Genes discovered for brain pathway that triggers onset of adulthood.
Four families from Turkey with a genetic disorder that prevents children developing normally into adults have helped geneticists to track down genes which trigger puberty.
The researchers, from Cukurova University, Turkey and the University of Cambridge, UK, have shown that the families have mutations in the genes responsible for either a peptide found in the brain, neurokinin B, or its receptor. Eight children from the four families have a condition called normosmic idiopathic hypogonadotropic hypogonadism (nIHH), in which they fail to develop normal secondary sexual characteristics in adolescence. Males have a small penis and undescended testes but are otherwise physically and mentally normal.
The study, published in Nature Genetics1, suggests that neurokinin B is key in stimulating the production of gonadotropin releasing hormone (GnRH) by the hypothalamus. This causes another part of the brain, the pituitary gland, to release two hormones — luteinising and follicle stimulating hormones — that trigger the synthesis of various sex hormones in the testes or ovaries.
Timing is everything
Kemal Topaloglu and colleagues analysed the genomes of both affected and unaffected children within the four families and located two mutations in the TAC3 and TACR3 genes, known to encode neurokinin B or its receptor molecule. They also introduced the receptor gene into cultured cells and found that it allowed calcium ions to flow into cells — a process that might help to trigger hormone production by the hypothalamus. Cells with the mutant gene didn't see a similar influx of calcium.
Neurokinin B is the second signalling protein found to have a role in regulating GnRH production. In 2003 American and French teams independently discovered that mutations in the peptide kisspeptin and its receptor GPR54 prevent normal development during puberty2,3 But that mutation didn't explain all cases of nIHH, and various groups began looking for a second signalling factor.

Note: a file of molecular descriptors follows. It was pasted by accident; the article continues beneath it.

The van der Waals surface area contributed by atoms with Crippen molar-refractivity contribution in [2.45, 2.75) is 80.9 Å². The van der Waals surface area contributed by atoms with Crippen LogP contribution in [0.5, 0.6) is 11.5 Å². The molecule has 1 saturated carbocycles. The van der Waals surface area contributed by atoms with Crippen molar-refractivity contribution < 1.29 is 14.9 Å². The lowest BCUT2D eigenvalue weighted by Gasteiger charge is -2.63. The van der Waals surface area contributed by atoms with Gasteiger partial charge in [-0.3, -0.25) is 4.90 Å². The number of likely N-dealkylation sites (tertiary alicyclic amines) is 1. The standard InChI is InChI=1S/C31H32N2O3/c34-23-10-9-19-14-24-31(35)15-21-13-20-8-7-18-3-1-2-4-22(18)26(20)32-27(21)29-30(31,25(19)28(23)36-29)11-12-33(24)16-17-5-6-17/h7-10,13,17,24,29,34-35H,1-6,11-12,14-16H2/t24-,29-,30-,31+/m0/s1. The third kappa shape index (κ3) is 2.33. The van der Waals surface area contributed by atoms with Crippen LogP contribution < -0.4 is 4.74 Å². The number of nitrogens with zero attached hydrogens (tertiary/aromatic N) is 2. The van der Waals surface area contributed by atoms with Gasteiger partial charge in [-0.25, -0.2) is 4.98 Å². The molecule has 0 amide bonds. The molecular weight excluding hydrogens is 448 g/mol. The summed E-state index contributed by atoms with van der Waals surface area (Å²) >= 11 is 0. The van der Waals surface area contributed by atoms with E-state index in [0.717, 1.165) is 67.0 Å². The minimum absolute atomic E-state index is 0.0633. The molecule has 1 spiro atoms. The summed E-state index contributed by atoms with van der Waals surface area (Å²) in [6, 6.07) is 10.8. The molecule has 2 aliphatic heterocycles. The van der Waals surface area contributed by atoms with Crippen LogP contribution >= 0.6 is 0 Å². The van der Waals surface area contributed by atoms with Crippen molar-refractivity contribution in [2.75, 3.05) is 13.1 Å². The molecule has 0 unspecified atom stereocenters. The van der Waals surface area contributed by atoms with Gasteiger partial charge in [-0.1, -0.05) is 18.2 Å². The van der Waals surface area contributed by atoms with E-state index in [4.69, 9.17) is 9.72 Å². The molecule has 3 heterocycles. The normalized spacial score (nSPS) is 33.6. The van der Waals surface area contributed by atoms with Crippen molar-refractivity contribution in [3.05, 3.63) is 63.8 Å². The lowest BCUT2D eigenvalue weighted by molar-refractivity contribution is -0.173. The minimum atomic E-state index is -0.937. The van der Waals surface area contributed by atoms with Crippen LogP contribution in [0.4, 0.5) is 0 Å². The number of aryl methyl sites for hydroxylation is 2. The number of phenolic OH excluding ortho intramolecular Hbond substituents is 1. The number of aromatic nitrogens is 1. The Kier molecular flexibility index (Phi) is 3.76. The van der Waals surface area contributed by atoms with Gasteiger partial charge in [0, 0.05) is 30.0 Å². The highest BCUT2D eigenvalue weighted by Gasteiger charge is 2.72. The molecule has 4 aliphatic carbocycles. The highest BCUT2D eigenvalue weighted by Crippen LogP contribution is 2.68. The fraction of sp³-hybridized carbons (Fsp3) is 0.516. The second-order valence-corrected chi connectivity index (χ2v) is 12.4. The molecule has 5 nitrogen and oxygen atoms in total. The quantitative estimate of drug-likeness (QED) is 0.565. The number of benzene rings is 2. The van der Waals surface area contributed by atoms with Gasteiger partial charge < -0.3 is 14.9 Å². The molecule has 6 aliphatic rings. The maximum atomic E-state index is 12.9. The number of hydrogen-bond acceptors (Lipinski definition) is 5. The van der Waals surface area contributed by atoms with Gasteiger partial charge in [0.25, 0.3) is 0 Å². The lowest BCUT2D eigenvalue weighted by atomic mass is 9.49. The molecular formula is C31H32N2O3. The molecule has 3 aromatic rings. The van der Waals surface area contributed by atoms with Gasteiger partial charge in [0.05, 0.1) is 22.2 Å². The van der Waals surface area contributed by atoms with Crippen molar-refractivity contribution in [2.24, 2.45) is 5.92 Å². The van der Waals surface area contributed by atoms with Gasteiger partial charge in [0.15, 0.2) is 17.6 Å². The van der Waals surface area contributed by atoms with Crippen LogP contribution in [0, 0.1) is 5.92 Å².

"The cells responsible for GnRH production act like a clock in sending out pulses of hormone which go down to the pituitary,' explains Stephen O'Rahilly, director of the Institute of Metabolic Sciences at the University of Cambridge, UK. "But a continuous stream of hormone actually switches off the production of hormones further down the chain. As the timing is so crucial, it is not surprising that you will have several different signalling factors to fine tune the process."
Children affected by nIHH can be treated with hormones to undergo the normal changes of puberty. Indeed, Kemal Topaloglu, lead author of the paper, was working in Cambridge before returning to Turkey to treat the children described in the paper. Theirs is a very rare condition resulting from high rates of intermarriage in isolated rural communities. But problems with premature or delayed puberty are much more common, affecting perhaps 1 in 10,000 children.
Gaining a better understanding of the processes that trigger puberty will help in developing new treatments for these children. The findings may also provide key information for controlling other hormone-regulated diseases.
However, neurokinin B is expressed by various tissues around the human body, and it may be difficult to develop treatments that hit specific targets without disrupting other organs.
"Key issues to be examined now are whether it is neurokinin B acting in the brain or elsewhere in the body that is critical for reproduction, and how this could be used for the safe manipulation of fertility in humans," warns Allan Herbison, head of the department of physiology at the University of Otago in Dunedin, New Zealand. "Unfortunately, neurokinin B is part of a family of peptides involved in a huge variety of physiological processes."
Topaloglu, A.K., et al. Nature Genetics DOI: 10.1038/ng.306
Seminara, S. B., et al. N. Engl. J. Med,.349, 1614-1627, (2003)
De Roux, N.; et al. Proc. Natl. Acad. Sci. USA 100 10972-10976, (2003)
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Bonner, J. Kickstarting puberty. Nature (2008). https://doi.org/10.1038/news.2008.1300